Simply put, Keystone Plants are the most productive plants that support the most species! Doug’s research at the University of Delaware has shown that a few genera of native plants, or keystone genera, form the backbone of local ecosystems, particularly in terms of producing the food that fuels insects. By planting just one of these keystone plants you can help restore native biodiversity! Landscapes that do not contain one or more species of keystone genera will have failed food webs, even if the diversity of other plants is high.

We use ecoregions to make it easy to identify the native plants that will work best for your location’s growing conditions and climate. This is a different approach from using a state’s native plant listing. An ecoregion is an area that shares common ecosystem characteristics such as weather, seasons, wildlife, soil, etc. Since states will often have vastly different habitat types and species from one side to the other, ecoregions are particularly useful for geographically grouping native keystone plants. You can find your ecoregion color-coded on the map below. In some cases the plants for your ecoregion may not line up with your State’s listing of native plants but will perform as a keystone plant. If however you prefer to plant by your state’s native plant listing, please refer to the NATIVE PLANTS FINDER.

Keystone trees and shrubs are the cornerstones of a thriving ecosystem! Planting one oak tree is an investment that provides habitat and sustenance for thousands of species for hundreds of years. We have selected plant species appropriate for level II ecoregions across the United States and Canada. These keystone plants have wide native ranges within the ecoregions and support a large variety of native biodiversity. A PDF of each list is linked beneath the map of the corresponding ecoregion. Please remember to log your container plants on the HNP Biodiversity MAP. Every square foot counts!

Trees and shrubs can live for decades or even centuries, so selecting the right location to plant is important. Consider its mature size and any potential interference with structures or other plants. When planting, ensure the root ball is level with the surrounding soil. Also consider amending the soil with organic matter like compost. Water the plant right after planting, and continue to water throughout the first year as the roots establish. After the plant establishes, this should no longer be necessary. Deciduous trees and shrubs will drop their leaves in the fall. Instead of removing the leaves, rake them neatly under the canopy to preserve insects and nutrients on your property. Also consider planting soft landings of native plants underneath your trees to provide habitat and sustenance for any insects that complete their lifecycle on the ground. Please remember to log your plants on the HNP Biodiversity MAP. Every square foot counts!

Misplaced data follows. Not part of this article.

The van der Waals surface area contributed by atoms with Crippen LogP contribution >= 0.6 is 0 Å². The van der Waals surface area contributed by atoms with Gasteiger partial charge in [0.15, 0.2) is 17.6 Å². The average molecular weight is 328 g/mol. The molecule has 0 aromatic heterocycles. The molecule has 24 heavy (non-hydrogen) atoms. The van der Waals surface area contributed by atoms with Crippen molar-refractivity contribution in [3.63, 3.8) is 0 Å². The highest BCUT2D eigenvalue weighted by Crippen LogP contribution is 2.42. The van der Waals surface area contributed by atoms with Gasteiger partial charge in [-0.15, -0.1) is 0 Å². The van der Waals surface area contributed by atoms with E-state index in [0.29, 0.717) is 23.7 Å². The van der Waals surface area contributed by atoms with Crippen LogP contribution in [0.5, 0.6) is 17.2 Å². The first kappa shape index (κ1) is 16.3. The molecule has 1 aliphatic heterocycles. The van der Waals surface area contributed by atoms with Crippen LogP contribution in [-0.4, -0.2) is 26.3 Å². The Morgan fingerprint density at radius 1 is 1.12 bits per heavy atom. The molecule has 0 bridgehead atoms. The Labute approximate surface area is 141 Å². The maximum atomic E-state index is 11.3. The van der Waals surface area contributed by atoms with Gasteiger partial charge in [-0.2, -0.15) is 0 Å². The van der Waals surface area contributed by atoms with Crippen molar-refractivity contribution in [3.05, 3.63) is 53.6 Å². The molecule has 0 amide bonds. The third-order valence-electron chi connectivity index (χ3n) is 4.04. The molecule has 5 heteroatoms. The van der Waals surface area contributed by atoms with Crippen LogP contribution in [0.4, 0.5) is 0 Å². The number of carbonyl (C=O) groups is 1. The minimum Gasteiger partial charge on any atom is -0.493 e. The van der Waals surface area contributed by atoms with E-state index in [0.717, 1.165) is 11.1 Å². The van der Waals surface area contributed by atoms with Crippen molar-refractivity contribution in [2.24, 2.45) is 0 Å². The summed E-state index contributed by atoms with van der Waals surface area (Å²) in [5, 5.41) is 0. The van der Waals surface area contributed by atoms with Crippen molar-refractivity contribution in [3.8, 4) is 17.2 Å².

We carefully select the native plants on these lists based on being keystone species (the most productive), with a broad range across an ecoregion, and wide commercial availability.

Find Your Ecoregion Guide Below
1. Search your address -or- zoom to your location
2. Click the map to learn your Ecoregion (make sure to zoom to Level II Ecoregion)
3. Scroll to find the corresponding guide

Select an ecoregion from the legend below:

Regenerating biodiversity is priceless, but hosting this resource is not. If you appreciate these resources and want to help us keep it free, please consider supporting our work with a donation.

Cartography by KickMap, LLC using ESRI's ArcMap v10.3. Data used were modified EPA Ecoregion Level II.

U.S. Environmental Protection Agency (2001). NA_Eco_Level2. vector digital data. U.S. EPA Office of Research & Development (ORD) - National Health and Environmental Effects Research Laboratory (NHEERL).

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